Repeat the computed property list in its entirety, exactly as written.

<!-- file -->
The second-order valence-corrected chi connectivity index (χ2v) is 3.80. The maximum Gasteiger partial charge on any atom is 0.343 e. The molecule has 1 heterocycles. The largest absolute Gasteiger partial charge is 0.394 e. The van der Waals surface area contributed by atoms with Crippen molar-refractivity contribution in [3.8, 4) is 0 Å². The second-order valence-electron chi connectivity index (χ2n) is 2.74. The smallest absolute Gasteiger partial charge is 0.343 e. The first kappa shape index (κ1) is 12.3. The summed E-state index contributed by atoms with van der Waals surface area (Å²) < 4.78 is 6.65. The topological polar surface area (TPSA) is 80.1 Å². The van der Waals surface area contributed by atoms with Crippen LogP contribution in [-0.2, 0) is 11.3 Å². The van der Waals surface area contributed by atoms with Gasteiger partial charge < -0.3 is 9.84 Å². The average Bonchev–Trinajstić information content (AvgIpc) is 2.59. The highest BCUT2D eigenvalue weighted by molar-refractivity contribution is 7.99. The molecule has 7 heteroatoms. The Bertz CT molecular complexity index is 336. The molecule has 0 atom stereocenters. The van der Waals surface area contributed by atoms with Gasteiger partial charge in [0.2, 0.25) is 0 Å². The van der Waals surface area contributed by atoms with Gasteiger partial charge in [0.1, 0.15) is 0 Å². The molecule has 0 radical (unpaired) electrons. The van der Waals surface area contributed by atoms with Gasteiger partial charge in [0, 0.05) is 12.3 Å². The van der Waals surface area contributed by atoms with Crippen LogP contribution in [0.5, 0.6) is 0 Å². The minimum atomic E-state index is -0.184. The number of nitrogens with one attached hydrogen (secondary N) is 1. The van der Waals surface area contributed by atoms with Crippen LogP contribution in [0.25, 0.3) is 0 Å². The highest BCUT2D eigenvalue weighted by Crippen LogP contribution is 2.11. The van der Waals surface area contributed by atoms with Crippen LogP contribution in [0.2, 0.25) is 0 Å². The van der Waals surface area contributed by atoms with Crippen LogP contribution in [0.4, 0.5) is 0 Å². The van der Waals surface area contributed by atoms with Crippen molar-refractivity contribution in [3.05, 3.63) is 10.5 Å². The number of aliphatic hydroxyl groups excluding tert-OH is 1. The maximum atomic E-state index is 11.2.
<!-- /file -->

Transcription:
The second-order valence-corrected chi connectivity index (χ2v) is 3.80. The maximum Gasteiger partial charge on any atom is 0.343 e. The molecule has 1 heterocycles. The largest absolute Gasteiger partial charge is 0.394 e. The van der Waals surface area contributed by atoms with Crippen molar-refractivity contribution in [3.8, 4) is 0 Å². The second-order valence-electron chi connectivity index (χ2n) is 2.74. The smallest absolute Gasteiger partial charge is 0.343 e. The first kappa shape index (κ1) is 12.3. The summed E-state index contributed by atoms with van der Waals surface area (Å²) < 4.78 is 6.65. The topological polar surface area (TPSA) is 80.1 Å². The van der Waals surface area contributed by atoms with Crippen LogP contribution in [-0.2, 0) is 11.3 Å². The van der Waals surface area contributed by atoms with Gasteiger partial charge < -0.3 is 9.84 Å². The average Bonchev–Trinajstić information content (AvgIpc) is 2.59. The highest BCUT2D eigenvalue weighted by molar-refractivity contribution is 7.99. The molecule has 7 heteroatoms. The Bertz CT molecular complexity index is 336. The molecule has 0 atom stereocenters. The van der Waals surface area contributed by atoms with Gasteiger partial charge in [0.2, 0.25) is 0 Å². The van der Waals surface area contributed by atoms with Gasteiger partial charge in [0.1, 0.15) is 0 Å². The molecule has 0 radical (unpaired) electrons. The van der Waals surface area contributed by atoms with Gasteiger partial charge in [0, 0.05) is 12.3 Å². The van der Waals surface area contributed by atoms with Crippen LogP contribution in [0.5, 0.6) is 0 Å². The minimum atomic E-state index is -0.184. The number of nitrogens with one attached hydrogen (secondary N) is 1. The van der Waals surface area contributed by atoms with Crippen LogP contribution in [0.25, 0.3) is 0 Å². The highest BCUT2D eigenvalue weighted by Crippen LogP contribution is 2.11. The van der Waals surface area contributed by atoms with Crippen LogP contribution in [0.2, 0.25) is 0 Å². The van der Waals surface area contributed by atoms with Crippen LogP contribution in [0.4, 0.5) is 0 Å². The van der Waals surface area contributed by atoms with Crippen molar-refractivity contribution in [3.05, 3.63) is 10.5 Å². The number of aliphatic hydroxyl groups excluding tert-OH is 1. The maximum atomic E-state index is 11.2.